Adams Papers

John Adams to John Quincy Adams, 9 July 1789

John Adams to John Quincy Adams

Richmond Hill New York July 9. 1789

I thank you my dear Son, for your dutiful Letter of the 28th. of June, and rejoice, with exceeding Joy, in the recovery of your health

My Advice is, to give yourself very little Thought about the Place of your future Residence. a few Months will produce changes that will easily Settle that Question for you. Mr Parsons’s great Law Abilities make me wish that the Public may be availed of them, in one of the most respectable Situations, and I doubt not that he will be promoted either on the State Bench or an higher.

I Shall be very happy, my Son, to See you here, whenever the Journey may be most convenient to you and to Mr Parsons: but I should wish you to be here when the House is Sitting, that you may hear the Debates, and know the Members. Charles has been very industrious and useful to me, Since his Arrival. He is gone with his Brother and Sister, on a visit to Jamaica. I will enjoin upon him a constant Correspondence with you.

I am of Mr Parsons’s opinion that Six Judges are not enough. his objection to joining the district Judge to the other two in the Circuits, has been obviated, by excluding him from a Voice in any Cause, which he may have adjudged before.

Your Letter my Son is full of matter, and has given me great pleasure. I wish you to write me, once a Week.— I am at a loss to guess, how you came by the Anecdote, that I turned the Vote for 3 Cents on Molasses. one Penny a gallon, would go so far towards paying my Salary that I think the Molasses Eaters ought not to be so stingy as they are to me. but neither Molasses, nor fish nor millions upon millions of Acres of Land, will ever be of any Service to you, or even make me comfortable. I must be pinched and Streightened till I die, and you must have to toil and drudge as I have done. do it, my dear son with out murmuring. This is entre nous.— Independence, my Boy and freedom from humiliating obligations, are greater Sources of happiness, than Riches.

My office requires, rather Severe duty, and it is a kind of Duty, which if I do not flatter myself too much, is not quite adapted to my Character.— I mean it is too inactive, and mechanical.— The Chancellor sometimes wishes to leave the Woolsack,1 and engage in debate. but as it cannot be done, I am content, tho it sometimes happens that I am much enclined to think I could throw a little light upon a subject.— if my health and Patience should hold out my four Years, I can retire and make Way for some of you younger folk, for one Vacancy makes many Promotions.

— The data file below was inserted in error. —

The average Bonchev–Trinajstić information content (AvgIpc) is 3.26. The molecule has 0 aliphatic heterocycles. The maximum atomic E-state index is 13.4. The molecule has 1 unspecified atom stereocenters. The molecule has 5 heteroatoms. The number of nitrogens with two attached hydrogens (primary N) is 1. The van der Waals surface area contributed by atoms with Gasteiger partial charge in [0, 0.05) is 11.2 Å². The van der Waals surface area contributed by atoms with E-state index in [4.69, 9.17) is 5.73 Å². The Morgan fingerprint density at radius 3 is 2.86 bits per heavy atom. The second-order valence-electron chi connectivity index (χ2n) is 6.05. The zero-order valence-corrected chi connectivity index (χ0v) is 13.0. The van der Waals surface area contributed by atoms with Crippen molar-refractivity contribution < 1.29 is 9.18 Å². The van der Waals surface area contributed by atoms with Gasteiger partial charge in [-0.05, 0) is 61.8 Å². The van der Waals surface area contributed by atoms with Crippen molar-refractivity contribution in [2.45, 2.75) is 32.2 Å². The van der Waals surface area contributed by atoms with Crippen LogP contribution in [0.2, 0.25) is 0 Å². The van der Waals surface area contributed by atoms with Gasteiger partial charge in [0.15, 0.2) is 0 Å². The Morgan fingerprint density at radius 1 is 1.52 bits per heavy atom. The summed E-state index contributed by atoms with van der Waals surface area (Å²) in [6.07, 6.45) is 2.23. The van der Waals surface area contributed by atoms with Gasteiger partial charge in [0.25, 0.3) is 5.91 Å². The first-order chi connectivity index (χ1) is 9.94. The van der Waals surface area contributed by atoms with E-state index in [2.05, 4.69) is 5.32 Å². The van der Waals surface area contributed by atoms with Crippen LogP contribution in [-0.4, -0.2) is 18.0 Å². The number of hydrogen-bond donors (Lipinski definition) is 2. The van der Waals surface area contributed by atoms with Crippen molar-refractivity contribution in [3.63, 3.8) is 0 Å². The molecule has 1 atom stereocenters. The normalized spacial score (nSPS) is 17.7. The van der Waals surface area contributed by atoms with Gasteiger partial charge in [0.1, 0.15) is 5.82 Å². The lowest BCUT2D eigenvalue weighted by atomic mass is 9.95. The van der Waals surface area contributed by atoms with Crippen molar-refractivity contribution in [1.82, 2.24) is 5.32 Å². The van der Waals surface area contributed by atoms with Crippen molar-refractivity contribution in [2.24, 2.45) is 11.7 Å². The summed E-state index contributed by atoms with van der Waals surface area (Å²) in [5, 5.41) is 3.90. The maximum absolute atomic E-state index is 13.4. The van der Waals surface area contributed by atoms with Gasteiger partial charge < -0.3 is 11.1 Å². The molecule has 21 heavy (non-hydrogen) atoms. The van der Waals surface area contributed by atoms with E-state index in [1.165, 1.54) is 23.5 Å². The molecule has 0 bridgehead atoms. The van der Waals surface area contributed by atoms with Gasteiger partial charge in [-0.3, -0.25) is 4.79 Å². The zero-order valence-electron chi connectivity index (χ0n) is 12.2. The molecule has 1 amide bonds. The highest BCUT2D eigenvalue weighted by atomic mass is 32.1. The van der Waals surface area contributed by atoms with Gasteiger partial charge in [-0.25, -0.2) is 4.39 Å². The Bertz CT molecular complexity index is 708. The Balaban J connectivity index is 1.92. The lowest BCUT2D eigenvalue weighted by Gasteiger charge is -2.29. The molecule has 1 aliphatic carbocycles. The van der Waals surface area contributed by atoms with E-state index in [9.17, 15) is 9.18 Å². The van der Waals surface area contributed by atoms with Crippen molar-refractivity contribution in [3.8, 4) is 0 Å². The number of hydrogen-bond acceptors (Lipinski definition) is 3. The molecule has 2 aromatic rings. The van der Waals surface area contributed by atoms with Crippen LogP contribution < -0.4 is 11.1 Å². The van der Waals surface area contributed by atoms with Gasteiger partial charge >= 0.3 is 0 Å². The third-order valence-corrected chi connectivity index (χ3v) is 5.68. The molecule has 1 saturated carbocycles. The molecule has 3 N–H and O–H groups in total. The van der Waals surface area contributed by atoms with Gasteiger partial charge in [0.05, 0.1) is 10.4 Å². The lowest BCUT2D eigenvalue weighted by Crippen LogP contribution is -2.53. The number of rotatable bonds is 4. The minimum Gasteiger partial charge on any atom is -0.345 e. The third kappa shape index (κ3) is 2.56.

if you have turned Quaker, with our H. of Reps, as from the outside of your Letter one would suspect, I think you ought to have Thee’d and Thou’d your Correspondent in the Inside.—2 if not, you ought to have given him the Title of Goodman, or Something, according to the Doctrine in Shenestones School Mistress.

Albeit ne flatt’ry did corrupt her Truth

Ne pompous Title did debauch her Ear

Goody, Goodwoman, Gossip, N’aunt, forsooth,

or Dame, the Sole Additions, She did hear;

Yet these She challeng’d; these She held right dear;

Ne would esteem him Act, as mought behove

Who Should not honour’d eld, with these revere;

For never Title yet so mean could prove,

But there was eke a mind, which did that title love.3

I am my dear Child, with the tenderest / Affection your Father

John Adams.

P. S. There was a public Character among the Romans, who was called Prince of the Senate, Princeps Senatus, I believe.4 as you may have leisure I wish you would look in Livy, Tacitus Cicero and all the rest, and write me what you find concerning him.

RC (Adams Papers); internal address: “Mr John Quincy Adams.”; endorsed: “My Father. 9. July 1789.” and “Mr: Adams. July 9. 1789.” Tr (Adams Papers).

1A reference to the seat of the Lord Chancellor in the British House of Lords, made of a square parcel of wool (OED description begins The Oxford English Dictionary, 2d edn., Oxford, 1989; 20 vols. description ends ).

2The cover to this letter, with the address, has not been found.

3William Shenstone, The School-Mistress, a Poem. In Imitation of Spenser, London, 1742, lines 73–81.

4In the Roman senate, the princeps senatus was the first name on the senate list as compiled by the censors. Once granted this position, he retained it for the rest of his life. As princeps senatus, the senator had the right to speak first on any motion and consequently could be extremely influential in debates (Oxford Classical Dicy description begins Simon Hornblower and Antony Spawforth, eds., The Oxford Classical Dictionary, 3d edn., New York, 1996. description ends .).

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